Yotam still believes an investor can be found and The Dictator will be back in power.  For now, he has begun working as marketing director for a new brewery.  It seems like Yotam Baras will continue to play a role on the Israeli craft beer scene, with or without The Dictator.

October 17, 2018

Jem's begins exporting, distribution in the United States

Jeremy Welfeld of
Jem's Beer Factory
celebrates the launch of
Jem's beer at Fairway Market's
Taste Israel Festival
in New York City.

(Photo: Jonathan Welfeld) 
Jem's Beer Factory, one of Israel's most veteran craft breweries, has begun to export to the United States. 

For its opening salvo, Jem's is featured at the "Taste Israel Festival" going on now in New York City's famous Fairway Markets.  Jem's founding partner, Jeremy Welfeld, traveled to New York to be at the opening of the month-long festival.

"Two of our beers are available at Fairway," said Daniel Alon, Jem's other partner and CEO.  "Our Pils, a traditional Czech Pilsner, and our 8.8, a strong Belgian style ale."

Daniel told me that the bureaucratic hurdles against importing beers into the U.S. are "cumbersome and challenging," but that Jem's was able to overcome them and link up "with a leading beer importer and distributors which will make our beer available nationwide."

One of the Fairway Markets in Manhattan.
The first target audiences are Jewish, Kosher and Mediterranean restaurants, bars and stores.

We wish the best of luck to Jem's on this brave and noble venture.  Can we expect other Israeli craft beers to follow suit?  Time will tell.  This could be the start of something big.

If you want to learn more about Jem's in the U.S., or even order some, you can contact Brad Lubin in the U.S. office (brad@jems.co.il or 917-960-0956) or Daniel Alon in Israel (daniel@jems.co.il).

(The only other Israeli craft on sale in the U.S. is Meadan's gluten-free and kosher-for-Passover beer, which has been in stores in California for the past three years.  Read about that here.)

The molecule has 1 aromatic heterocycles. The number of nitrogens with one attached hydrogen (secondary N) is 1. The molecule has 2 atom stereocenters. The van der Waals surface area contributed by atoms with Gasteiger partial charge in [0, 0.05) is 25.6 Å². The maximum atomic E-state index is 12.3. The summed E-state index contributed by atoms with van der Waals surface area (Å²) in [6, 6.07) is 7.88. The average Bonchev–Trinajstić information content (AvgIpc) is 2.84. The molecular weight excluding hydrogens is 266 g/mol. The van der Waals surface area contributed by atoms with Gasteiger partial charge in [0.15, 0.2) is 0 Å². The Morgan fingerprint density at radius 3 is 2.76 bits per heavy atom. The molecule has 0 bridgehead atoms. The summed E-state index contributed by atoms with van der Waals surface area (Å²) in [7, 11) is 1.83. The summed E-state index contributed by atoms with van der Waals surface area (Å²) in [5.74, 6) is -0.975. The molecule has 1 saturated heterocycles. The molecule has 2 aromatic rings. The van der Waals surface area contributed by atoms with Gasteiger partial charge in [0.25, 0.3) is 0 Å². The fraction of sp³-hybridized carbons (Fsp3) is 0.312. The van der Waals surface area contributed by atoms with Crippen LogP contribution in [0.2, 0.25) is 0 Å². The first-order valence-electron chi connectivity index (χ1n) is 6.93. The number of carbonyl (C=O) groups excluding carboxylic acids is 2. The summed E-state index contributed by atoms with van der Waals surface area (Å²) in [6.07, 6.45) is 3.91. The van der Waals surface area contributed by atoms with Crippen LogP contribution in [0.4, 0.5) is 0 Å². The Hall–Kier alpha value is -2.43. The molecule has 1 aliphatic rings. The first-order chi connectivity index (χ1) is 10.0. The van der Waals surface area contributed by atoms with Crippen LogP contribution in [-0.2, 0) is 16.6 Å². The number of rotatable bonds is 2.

(In the past, Alexander and Malka beers were on sale in selected U.S. markets, but that has ended.  Read about these two beers at the first Israeli craft beer kiddush in America here.)

October 14, 2018

Home-brews for the Ramot Forest: Thursday, October 18

One of the wooded areas within Jerusalem, this one in the Ramot neighborhood, is threatened by
urban development.  Now, being against all building within the city is silly and hypocritical.  But we should expect the authorities to seek a balance between the needs of a growing city and the touches of nature within it. 

Ramot for the Environment, a citizens' committee, an NGO, has been fighting to preserve a portion of the Ramot Forest known as Mitzpe Naftoach, which is full of beautiful plants and wildlife.  They hold events which bring people to the forest where they can appreciate and learn about its unique contribution to Jerusalem.

Someone on the committee had an idea, perhaps to attract a younger crowd, to include home-brewers and beer at the next event.  They asked the old blogger if he could help out -- and thus was born a planned evening of Home-Brewers and Poets on Thursday, October 18, beginning at 6:00 p.m.

As the name says, alongside the beer there will be a poetry slam with the following witty wordsmiths (in Hebrew): Tchelet Zohar, Yael Chetz, Iftach Leibowitz and Ido Nitzan.  Food and music are also part of the program.

Entrance is 30 shekels and that includes your first cup (250 ml) of beer.  Additional beers are 10 shekels each.  All proceeds go towards promoting and preserving the Ramot Forest (Mitzpe Naftoach), home to over 1,000 plant species, Jerusalem's largest gazelle population and many other wild animals.

If you're coming by car, put